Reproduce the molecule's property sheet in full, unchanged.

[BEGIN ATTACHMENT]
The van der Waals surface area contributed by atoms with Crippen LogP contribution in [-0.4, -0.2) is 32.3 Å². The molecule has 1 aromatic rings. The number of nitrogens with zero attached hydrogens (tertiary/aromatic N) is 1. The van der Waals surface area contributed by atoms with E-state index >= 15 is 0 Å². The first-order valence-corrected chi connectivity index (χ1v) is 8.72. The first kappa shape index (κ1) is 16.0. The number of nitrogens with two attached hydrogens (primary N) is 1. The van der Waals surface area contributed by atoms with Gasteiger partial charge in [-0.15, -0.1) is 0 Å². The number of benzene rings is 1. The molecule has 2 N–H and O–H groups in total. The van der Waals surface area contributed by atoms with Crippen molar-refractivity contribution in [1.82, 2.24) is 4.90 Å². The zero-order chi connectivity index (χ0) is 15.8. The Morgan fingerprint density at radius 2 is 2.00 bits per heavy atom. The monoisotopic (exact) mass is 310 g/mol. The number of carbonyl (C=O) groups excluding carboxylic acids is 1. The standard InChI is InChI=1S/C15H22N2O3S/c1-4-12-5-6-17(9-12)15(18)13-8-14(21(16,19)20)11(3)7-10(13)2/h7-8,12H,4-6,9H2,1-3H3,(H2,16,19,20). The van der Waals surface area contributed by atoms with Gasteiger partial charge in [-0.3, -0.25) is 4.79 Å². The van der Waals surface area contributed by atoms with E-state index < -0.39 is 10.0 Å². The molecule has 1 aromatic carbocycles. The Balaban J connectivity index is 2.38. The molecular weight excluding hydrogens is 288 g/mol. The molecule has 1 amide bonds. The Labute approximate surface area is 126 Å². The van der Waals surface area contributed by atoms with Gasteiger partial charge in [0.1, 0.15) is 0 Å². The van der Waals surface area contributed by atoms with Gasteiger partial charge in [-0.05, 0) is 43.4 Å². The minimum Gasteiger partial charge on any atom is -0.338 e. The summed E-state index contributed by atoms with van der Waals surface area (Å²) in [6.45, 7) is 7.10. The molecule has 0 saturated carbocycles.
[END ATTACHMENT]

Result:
The van der Waals surface area contributed by atoms with Crippen LogP contribution in [-0.4, -0.2) is 32.3 Å². The molecule has 1 aromatic rings. The number of nitrogens with zero attached hydrogens (tertiary/aromatic N) is 1. The van der Waals surface area contributed by atoms with E-state index >= 15 is 0 Å². The first-order valence-corrected chi connectivity index (χ1v) is 8.72. The first kappa shape index (κ1) is 16.0. The number of nitrogens with two attached hydrogens (primary N) is 1. The van der Waals surface area contributed by atoms with Gasteiger partial charge in [-0.15, -0.1) is 0 Å². The number of benzene rings is 1. The molecule has 2 N–H and O–H groups in total. The van der Waals surface area contributed by atoms with Crippen molar-refractivity contribution in [1.82, 2.24) is 4.90 Å². The zero-order chi connectivity index (χ0) is 15.8. The Morgan fingerprint density at radius 2 is 2.00 bits per heavy atom. The monoisotopic (exact) mass is 310 g/mol. The number of carbonyl (C=O) groups excluding carboxylic acids is 1. The standard InChI is InChI=1S/C15H22N2O3S/c1-4-12-5-6-17(9-12)15(18)13-8-14(21(16,19)20)11(3)7-10(13)2/h7-8,12H,4-6,9H2,1-3H3,(H2,16,19,20). The van der Waals surface area contributed by atoms with Gasteiger partial charge in [-0.3, -0.25) is 4.79 Å². The van der Waals surface area contributed by atoms with E-state index < -0.39 is 10.0 Å². The molecule has 1 aromatic carbocycles. The Balaban J connectivity index is 2.38. The molecular weight excluding hydrogens is 288 g/mol. The molecule has 1 amide bonds. The Labute approximate surface area is 126 Å². The van der Waals surface area contributed by atoms with Gasteiger partial charge in [0.1, 0.15) is 0 Å². The van der Waals surface area contributed by atoms with Gasteiger partial charge in [-0.05, 0) is 43.4 Å². The minimum Gasteiger partial charge on any atom is -0.338 e. The summed E-state index contributed by atoms with van der Waals surface area (Å²) in [6.45, 7) is 7.10. The molecule has 0 saturated carbocycles.